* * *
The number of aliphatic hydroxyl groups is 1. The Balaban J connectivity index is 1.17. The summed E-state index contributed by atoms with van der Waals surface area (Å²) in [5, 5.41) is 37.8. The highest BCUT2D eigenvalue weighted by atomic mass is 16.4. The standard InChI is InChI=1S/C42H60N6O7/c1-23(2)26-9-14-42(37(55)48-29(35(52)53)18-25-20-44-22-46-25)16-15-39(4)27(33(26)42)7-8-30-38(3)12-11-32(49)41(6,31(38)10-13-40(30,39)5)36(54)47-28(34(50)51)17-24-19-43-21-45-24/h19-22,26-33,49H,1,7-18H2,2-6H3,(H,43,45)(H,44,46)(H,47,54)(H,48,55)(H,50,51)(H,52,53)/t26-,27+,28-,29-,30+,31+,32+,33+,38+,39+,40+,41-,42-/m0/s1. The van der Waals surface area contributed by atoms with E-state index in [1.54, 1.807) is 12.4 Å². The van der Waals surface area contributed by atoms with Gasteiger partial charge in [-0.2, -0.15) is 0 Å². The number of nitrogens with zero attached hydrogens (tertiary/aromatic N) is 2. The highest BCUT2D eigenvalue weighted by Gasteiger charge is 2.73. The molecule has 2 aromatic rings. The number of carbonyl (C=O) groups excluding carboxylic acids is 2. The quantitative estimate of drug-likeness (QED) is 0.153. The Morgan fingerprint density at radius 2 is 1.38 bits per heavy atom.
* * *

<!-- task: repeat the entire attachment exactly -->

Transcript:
The number of aliphatic hydroxyl groups is 1. The Balaban J connectivity index is 1.17. The summed E-state index contributed by atoms with van der Waals surface area (Å²) in [5, 5.41) is 37.8. The highest BCUT2D eigenvalue weighted by atomic mass is 16.4. The standard InChI is InChI=1S/C42H60N6O7/c1-23(2)26-9-14-42(37(55)48-29(35(52)53)18-25-20-44-22-46-25)16-15-39(4)27(33(26)42)7-8-30-38(3)12-11-32(49)41(6,31(38)10-13-40(30,39)5)36(54)47-28(34(50)51)17-24-19-43-21-45-24/h19-22,26-33,49H,1,7-18H2,2-6H3,(H,43,45)(H,44,46)(H,47,54)(H,48,55)(H,50,51)(H,52,53)/t26-,27+,28-,29-,30+,31+,32+,33+,38+,39+,40+,41-,42-/m0/s1. The van der Waals surface area contributed by atoms with E-state index in [1.54, 1.807) is 12.4 Å². The van der Waals surface area contributed by atoms with Gasteiger partial charge in [-0.2, -0.15) is 0 Å². The number of nitrogens with zero attached hydrogens (tertiary/aromatic N) is 2. The highest BCUT2D eigenvalue weighted by Gasteiger charge is 2.73. The molecule has 2 aromatic rings. The number of carbonyl (C=O) groups excluding carboxylic acids is 2. The quantitative estimate of drug-likeness (QED) is 0.153. The Morgan fingerprint density at radius 2 is 1.38 bits per heavy atom.